The Children of Green Knowe
“I wondered whose face it would be out of all the faces I’ve known…they always come back.” So says Mrs Oldknow on first clapping eyes on young master Toseland, who is henceforth known as Tolly to avoid confusion with all the other young master Toselands that have gone before him. Many of whom have befallen premature and tragic deaths, but hey lets not get into that now, the little lad’s only just got here. Mrs Oldknow is Tolly’s maternal great grandmother and has spent the best part of the last century living in the uncanny house of Green Knowe eating crumpets and going slightly mad. An old family estate, the Oldknows have lived there for so many generations everyone‘s lost count, constantly accompanied by a succession of manservants called Boggis. They’re very economical with names at Green Knowe.
Tolly is at boarding school with no one to spend the Christmas holidays with on account of his mother being dead (ping! goes my trope counter) and his father being away in India with his new wife, who sounds a bit annoying. Enter strange elderly relative who lives in the back of beyond (ping!) with no earthly companionship bar old Boggis our requisite old guy that knows a bit more than he lets on (ping!), like the fact that the male line of the family was cursed by some gypsy horse rustlers several centuries hence.
For a BBC period drama Tolly is a surprisingly likeable chap, small and earnest he buys into the mystery of Green Knowe without question. Tolly really just wants someone to play with and he’s in luck as the house and gardens happen to be haunted by three of his distant relatives killed by the back death. Our Toseland spends quite a lot of the four episodes running around shouting ‘where are you?’. Note to self, Ghosts are rubbish at hide and seek.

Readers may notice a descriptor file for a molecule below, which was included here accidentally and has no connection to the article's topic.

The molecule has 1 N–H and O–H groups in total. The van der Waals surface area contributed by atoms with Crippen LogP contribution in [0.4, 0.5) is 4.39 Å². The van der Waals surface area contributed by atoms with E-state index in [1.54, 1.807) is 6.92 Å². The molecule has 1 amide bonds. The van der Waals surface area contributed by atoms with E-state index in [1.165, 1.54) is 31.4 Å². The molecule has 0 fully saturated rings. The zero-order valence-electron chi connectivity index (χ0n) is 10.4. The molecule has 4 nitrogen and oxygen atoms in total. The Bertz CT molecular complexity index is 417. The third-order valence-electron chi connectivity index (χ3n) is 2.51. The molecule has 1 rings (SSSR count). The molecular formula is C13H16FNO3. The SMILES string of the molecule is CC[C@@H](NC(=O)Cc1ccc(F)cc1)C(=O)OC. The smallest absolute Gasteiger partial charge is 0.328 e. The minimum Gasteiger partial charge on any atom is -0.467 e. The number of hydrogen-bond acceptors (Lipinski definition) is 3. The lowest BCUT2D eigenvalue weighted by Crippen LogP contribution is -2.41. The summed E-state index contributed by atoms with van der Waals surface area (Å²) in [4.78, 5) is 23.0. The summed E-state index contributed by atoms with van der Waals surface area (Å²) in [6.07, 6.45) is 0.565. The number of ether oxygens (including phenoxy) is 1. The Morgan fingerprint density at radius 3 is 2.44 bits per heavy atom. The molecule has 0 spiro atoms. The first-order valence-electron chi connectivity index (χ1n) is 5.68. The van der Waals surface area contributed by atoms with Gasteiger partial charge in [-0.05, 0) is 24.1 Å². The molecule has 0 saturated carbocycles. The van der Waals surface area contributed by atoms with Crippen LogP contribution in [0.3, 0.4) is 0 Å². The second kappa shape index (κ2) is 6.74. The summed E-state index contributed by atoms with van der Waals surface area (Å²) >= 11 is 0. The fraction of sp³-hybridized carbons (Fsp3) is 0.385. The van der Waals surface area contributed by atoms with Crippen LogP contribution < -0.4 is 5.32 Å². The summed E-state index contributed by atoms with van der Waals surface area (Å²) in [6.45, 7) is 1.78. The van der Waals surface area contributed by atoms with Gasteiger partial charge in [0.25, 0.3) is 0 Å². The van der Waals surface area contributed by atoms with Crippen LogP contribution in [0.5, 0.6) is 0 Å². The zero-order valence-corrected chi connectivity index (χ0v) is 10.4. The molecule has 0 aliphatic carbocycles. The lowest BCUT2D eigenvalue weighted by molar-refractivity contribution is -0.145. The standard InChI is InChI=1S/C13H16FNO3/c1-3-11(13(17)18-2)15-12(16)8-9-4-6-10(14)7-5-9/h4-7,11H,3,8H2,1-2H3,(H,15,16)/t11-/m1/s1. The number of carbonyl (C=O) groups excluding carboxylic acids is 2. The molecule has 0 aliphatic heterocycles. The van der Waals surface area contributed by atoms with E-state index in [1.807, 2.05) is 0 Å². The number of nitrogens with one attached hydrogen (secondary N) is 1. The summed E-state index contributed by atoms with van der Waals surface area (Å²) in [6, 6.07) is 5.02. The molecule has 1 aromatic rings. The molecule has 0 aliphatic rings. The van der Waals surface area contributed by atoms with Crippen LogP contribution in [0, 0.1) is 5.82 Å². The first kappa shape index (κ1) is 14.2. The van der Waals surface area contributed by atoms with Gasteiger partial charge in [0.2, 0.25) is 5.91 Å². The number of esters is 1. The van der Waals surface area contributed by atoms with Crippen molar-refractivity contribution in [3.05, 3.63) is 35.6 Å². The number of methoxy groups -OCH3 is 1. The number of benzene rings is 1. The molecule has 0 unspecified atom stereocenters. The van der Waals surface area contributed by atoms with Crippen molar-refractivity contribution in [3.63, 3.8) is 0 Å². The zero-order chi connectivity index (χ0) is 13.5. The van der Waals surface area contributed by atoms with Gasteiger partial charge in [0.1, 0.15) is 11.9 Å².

Maybe I’m just feeling overly emotional today, but I did find something immensely poignant about all of this, though I am a bit of a sucker for things that hint a little bit at the underlying sadness of childhood, i.e. that it is so fleeting and then we all grow up and die. Or don’t grow up but die anyway. But as always, I digress. It’s not all loneliness and premature death, there are some light moments too, like Boggis easting an onion like a apple and a brief cameo from King Charles where he looks like he’s being played by Boycie from Only Fool and Horses.
Based on the first of Lucy M. Boston’s Green Knowe novels unlike From Time To Time the recent Julian Fellows Green Knowe inspired film, the adaptation is faithful both in storyline and pace. Boston’s writing itself was directly inspired by the house in which she lived and where all the novels are set and you can read a bit about the background to her writing, and the books’ original illustrations by her son Peter in an excellent two part interview with her daughter in law, the houses current custodian here.
The Children of Green Knowe is a great bit of escapism for winter evening, a timeless bit of warming BBC magic of the kind they regularly used to bring out around Christmas, a la Box of Delights and the Chronicles of Narnia. It also has the bonus of a Peter Howell (BBC Radiophonic Workshop) score, some pretty decent acting and only about two instances where the special effects are cheesey enough to make you giggle, not bad for something of this vintage.
Not currently available commercially if you’re not adverse to a bad quality copy you can find one on YouTube, there is also some kind of Facebook petition to get it re-released you can also add some weight to should you so wish.